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U.K. Judge: British Press Needs Powerful Watchdog

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An eight month investigation into phone hacking and other abuses by British newspapers has concluded that the industry needs a powerful new watchdog with some legal powers to wield carrots and sticks. Judge Brian Leveson, who led the inquiry, says the watchdog would be independent and insists that it "cannot reasonably or fairly be be characterized as statutory regulation of the press." But Prime Minister David Cameron, who commissioned the investigation, voiced doubts about that, saying "I think it would be a dereliction of our duty in this House of Commons that has stood up for freedom and for free press year after year, century after century, to cross a Rubicon of legislating about the press without thinking about it very carefully, first." Cameron's stance angered victims of tabloid hacking. Said one "I think he's gone back on his word and I feel betrayed."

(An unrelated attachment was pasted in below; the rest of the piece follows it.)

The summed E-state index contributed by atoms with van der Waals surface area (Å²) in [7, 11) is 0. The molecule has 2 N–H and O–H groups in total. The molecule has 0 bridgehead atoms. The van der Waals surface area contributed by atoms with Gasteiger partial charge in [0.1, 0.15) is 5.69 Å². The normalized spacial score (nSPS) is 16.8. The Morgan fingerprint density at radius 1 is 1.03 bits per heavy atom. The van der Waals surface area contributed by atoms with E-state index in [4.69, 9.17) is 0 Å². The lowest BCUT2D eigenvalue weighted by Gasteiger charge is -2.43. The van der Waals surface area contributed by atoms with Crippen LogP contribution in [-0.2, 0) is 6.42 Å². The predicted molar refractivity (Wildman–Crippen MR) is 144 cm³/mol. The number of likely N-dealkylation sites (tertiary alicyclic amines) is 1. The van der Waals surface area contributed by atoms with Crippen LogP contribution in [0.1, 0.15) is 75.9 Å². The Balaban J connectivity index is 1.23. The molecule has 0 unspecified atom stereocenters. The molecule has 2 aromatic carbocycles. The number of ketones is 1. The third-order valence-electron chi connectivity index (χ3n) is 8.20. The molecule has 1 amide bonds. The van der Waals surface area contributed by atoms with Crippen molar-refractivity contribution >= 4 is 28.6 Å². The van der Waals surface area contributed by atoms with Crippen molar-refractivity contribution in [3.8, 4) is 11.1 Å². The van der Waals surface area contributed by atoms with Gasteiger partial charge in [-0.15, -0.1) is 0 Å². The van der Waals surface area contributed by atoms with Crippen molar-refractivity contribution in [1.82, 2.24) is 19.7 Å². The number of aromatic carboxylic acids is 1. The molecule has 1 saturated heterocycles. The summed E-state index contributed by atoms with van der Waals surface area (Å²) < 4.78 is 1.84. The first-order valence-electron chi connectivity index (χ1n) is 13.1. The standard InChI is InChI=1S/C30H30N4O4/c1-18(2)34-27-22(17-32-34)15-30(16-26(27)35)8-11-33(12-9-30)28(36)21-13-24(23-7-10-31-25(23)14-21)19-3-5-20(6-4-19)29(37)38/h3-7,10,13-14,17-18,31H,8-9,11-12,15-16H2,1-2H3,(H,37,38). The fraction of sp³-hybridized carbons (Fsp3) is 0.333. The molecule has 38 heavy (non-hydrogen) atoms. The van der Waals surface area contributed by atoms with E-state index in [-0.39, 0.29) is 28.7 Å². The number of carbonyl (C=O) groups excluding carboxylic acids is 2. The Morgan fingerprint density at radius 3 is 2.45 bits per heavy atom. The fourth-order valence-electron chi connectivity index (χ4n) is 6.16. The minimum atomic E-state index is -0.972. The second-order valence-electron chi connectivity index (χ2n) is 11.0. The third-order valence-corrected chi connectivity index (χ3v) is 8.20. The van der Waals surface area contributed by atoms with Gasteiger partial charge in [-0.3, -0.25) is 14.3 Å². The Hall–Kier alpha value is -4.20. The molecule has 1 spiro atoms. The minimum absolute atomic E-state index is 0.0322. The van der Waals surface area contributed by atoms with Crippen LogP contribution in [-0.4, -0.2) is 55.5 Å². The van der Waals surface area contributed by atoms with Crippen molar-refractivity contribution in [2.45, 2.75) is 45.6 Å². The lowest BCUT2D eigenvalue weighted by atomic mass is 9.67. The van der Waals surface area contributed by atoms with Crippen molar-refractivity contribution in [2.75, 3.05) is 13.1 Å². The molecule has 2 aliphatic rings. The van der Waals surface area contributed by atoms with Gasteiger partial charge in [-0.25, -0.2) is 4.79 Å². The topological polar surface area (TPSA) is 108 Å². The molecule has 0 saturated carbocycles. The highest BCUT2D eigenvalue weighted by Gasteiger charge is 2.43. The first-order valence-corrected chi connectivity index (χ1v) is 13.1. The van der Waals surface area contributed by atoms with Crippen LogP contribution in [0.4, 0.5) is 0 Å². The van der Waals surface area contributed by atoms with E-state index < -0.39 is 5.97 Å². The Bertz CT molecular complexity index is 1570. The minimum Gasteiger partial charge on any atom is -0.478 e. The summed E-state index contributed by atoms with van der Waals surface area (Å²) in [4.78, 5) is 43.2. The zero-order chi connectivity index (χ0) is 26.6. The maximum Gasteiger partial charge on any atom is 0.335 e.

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We recorded the show in Rochester, N.Y., this week, which is home to the Garth Fagan Dance company. We'll ask acclaimed choreographer Garth Fagan three questions about really deceitful people.

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Bitter And Contested Elections In America's History

Presidential historian at Vanderbilt University Thomas Schwartz discusses the history of peaceful transfers of political power in American presidential elections, going back more than 200 years.

TIMELINE: AT&T's Merger With Time Warner Follows Decades Of Industry Deals

The $85.4-billion merger of a telecom and a media giants is the latest in the web of consolidation, spurned offers and spin-offs that are increasingly interlinking the two industries.

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